ORGANIZING A MINERAL COLLECTION
well over 3,000 minerals, and many have variances in color and crystal habits. Many are extremely rare and impossible to come across. It is thus impossible for any collector to reach the goal of having
every mineral type. No collection in the world is even close to complete. A collection method known
as specialized collecting is used by many collectors. Instead
of collecting any and every mineral specimen, specialized collectors collect only certain
types of minerals, based on several classification groups or characteristics. Some examples include:
- Minerals from specific localities or regions
- Minerals belonging to a specific class or group (for example zeolites)
- Minerals belonging to a crystal group (for example isometric)
- Minerals with certain properties (for example fluorescent minerals)
- Variances of a single mineral type (for example different forms of Calcite)
Some collectors have thumbnail and micromount collections.
Thumbnails are mineral specimens about 1 inch (2.5 cm.) in size, and micromounts are even smaller.
Both are stored in clear plastic covered boxes, and micromounts are often mounted on thin stands. There are several
advantages to thumbnail and micromount collecting. Smaller crystals are often better crystallized than their larger counterparts, thus tiny crystals can have near-perfect crystallization that is
beautifully displayed when viewed through magnification. Micromounts and thumbnails also
take up less space and are more affordable compared to larger specimens.
Mineral Display and Storage
Storing minerals is dependant upon personal
preference and financial considerations. The most ideal way to display minerals is in a well-lit glass breakfront or viewing
cabinet where the beauty of the minerals can be displayed. Because of the high
cost of breakfronts, many collectors keep their specimens in less expensive organized
drawers. A beginner may store his minerals in boxes or egg cartons, but should eventually
achieve better storage methods. Old breakfronts also make good use as mineral storage.
Mineral dealers usually store minerals in cardboard boxes called flats, which are stackable and can be labeled. The flats usually contain small square or rectangle cardboard boxes for each mineral. It is always best to store minerals in some sort of categorical sorting to keep track of similar minerals.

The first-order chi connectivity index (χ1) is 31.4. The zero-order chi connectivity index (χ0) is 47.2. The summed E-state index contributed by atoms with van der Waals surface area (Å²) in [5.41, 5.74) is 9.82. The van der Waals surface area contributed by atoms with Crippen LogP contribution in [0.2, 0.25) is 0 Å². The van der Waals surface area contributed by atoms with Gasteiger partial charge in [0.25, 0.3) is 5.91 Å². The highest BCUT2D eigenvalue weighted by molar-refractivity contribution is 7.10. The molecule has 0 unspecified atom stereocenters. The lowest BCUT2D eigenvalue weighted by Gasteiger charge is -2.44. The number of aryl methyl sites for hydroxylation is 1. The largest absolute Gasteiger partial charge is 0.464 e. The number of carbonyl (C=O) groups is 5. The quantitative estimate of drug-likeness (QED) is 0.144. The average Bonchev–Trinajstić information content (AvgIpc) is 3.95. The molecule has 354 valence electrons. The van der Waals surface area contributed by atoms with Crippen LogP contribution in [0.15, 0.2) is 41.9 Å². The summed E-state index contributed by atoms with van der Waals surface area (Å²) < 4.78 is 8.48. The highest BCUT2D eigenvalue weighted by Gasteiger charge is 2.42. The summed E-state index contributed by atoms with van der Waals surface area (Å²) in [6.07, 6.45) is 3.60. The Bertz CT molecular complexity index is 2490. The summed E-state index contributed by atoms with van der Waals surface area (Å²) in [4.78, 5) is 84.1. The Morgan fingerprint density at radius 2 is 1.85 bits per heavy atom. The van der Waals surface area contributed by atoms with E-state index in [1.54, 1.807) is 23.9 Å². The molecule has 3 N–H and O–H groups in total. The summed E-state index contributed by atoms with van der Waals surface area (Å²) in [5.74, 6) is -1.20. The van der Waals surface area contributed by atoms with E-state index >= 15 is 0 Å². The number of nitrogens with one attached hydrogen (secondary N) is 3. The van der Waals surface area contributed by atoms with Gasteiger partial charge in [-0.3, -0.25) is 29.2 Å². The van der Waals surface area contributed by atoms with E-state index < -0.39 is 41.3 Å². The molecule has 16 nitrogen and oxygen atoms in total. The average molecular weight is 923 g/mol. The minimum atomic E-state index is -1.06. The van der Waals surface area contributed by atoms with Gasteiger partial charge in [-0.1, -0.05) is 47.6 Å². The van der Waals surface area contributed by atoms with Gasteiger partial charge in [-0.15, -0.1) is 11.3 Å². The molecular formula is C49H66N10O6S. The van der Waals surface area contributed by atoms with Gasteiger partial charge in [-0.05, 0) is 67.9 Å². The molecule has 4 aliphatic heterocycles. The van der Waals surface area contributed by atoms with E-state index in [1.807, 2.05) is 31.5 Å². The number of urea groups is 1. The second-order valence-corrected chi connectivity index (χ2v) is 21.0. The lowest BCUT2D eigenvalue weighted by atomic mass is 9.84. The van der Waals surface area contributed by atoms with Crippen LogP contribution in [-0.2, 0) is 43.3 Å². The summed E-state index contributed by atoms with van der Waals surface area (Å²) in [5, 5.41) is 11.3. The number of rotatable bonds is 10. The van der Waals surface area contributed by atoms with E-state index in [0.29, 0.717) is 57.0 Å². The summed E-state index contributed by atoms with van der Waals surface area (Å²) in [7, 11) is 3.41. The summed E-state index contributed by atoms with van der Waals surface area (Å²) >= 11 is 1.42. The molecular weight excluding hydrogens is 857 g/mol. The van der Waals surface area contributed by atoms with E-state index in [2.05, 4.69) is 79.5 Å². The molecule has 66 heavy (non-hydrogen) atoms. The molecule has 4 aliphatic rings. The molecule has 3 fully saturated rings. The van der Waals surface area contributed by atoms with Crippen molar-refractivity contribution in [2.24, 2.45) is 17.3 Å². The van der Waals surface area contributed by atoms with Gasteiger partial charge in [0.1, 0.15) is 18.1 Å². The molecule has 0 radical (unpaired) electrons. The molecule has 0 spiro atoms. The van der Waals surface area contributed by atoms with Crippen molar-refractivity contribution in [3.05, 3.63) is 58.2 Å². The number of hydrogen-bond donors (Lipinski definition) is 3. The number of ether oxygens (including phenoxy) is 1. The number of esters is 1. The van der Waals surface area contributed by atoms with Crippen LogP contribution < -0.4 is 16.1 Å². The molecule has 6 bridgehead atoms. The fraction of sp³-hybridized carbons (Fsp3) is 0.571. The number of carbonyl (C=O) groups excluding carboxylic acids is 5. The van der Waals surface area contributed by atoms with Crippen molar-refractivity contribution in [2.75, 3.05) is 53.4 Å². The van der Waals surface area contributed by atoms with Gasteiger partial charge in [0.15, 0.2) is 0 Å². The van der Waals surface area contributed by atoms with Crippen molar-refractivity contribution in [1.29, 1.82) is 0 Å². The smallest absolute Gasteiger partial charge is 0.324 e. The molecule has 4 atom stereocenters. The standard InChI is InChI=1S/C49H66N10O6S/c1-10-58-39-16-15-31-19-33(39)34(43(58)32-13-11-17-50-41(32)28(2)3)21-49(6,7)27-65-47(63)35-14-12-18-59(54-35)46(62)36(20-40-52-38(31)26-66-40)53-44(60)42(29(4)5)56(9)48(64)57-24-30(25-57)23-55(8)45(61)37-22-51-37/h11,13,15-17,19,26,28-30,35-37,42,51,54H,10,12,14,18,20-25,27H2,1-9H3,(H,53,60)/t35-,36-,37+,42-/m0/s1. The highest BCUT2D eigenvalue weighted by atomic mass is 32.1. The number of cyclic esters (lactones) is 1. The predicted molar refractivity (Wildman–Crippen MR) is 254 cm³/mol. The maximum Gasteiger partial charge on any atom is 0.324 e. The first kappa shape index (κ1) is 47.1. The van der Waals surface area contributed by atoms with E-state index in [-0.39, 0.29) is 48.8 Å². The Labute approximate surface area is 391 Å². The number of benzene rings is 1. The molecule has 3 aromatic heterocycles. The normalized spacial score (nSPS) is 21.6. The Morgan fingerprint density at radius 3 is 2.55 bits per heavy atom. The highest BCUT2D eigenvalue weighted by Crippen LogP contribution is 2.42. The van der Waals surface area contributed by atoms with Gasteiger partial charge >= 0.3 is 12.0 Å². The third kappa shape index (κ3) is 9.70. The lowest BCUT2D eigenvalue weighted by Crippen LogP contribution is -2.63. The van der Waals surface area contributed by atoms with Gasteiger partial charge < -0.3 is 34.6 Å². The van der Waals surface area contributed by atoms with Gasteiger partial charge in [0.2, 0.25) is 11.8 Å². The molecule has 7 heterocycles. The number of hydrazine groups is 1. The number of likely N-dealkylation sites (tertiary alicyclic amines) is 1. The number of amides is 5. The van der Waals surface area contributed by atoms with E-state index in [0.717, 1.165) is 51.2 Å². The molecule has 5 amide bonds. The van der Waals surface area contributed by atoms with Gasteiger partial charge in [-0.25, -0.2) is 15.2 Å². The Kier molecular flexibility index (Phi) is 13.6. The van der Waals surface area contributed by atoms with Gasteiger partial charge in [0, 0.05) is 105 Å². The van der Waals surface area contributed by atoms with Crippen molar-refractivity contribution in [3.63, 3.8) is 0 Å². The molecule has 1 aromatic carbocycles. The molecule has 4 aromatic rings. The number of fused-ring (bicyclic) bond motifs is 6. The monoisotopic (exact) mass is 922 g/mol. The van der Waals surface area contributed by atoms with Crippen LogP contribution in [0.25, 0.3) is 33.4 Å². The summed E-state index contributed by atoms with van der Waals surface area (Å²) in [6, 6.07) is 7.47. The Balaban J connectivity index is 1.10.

Professional mineral collectors value the locality of a
mineral almost as much as the mineral species type. When a mineral is found, an index
card or paper label describing the mineral and its locality should be filled out. In addition, if
purchasing a mineral without a locality label, make sure to ask for locality information.
The value of a mineral can be greatly reduced if its locality information is unknown.
It is advisable to retain the
locality details by placing a label with the mineral's name (and any other details) together with the
mineral. If minerals are displayed, they should be labeled either by a number with
information corresponding to that number. There is also a company that designs custom plastic display holders for high-end specimens with the labels and locality engraved in the plastic.
Some minerals have weaknesses in their physical
structure, and must be kept in special conditions. This includes fragile, color fading, transforming, and disintegrating minerals. All minerals can break when put under stress. Therefore, ALL minerals should be handled as little as possible. If minerals are in a
display breakfront or case, they should not be crammed together. There should be ample
space between the specimens. If the minerals are in drawers, they should be place in small
cardboard boxes separating each mineral. Many purchased minerals are sold in such boxes.
must be exercised when handling and storing delicate minerals; a badly broken
specimen loses its beauty and can become worthless. These fragile minerals can be kept
on foam padding or cotton for protection (though acicular,
fibrous, and long, slender crystals should
be kept away from cotton, as the crystals can get caught in the cotton and break). When
cleaning minerals one should also use extreme caution as many good specimens have been damaged through rough cleaning..
Several minerals lose their original color when exposed to
light for extended periods. For example, Kunzite, as well as certain forms of Amethyst, and Topaz fade upon prolonged exposure to
light. Any mineral that is known to fade should be stored in a dark area or covered box. A few minerals, namely Proustite and Pyrargyrite, darken upon exposure to light. They darken at a much faster pace than fading minerals fade, and
therefore superior care must be taken to keep these specimens away from light. The mineral Realgar must also be kept out of
light, for it will first transform into Pararealgar and eventually decompose into a powder if exposed for repeated prolonged periods of time.
Halite, Chalcanthite, and several other
minerals are soluble in water. These minerals should not be washed with water nor stored in humid conditions. To insure that they remain dry, it is recommended to store them with silica gel, or rice, which absorb
moisture. Silica gel and rice eventually become saturated and should be replaced, depending on the humidity.
A small number of minerals, such as Borax
and Kernite, are efflorescent, meaning they lose water
in their structure if stored in a dry area. Such minerals should be kept in a moist place.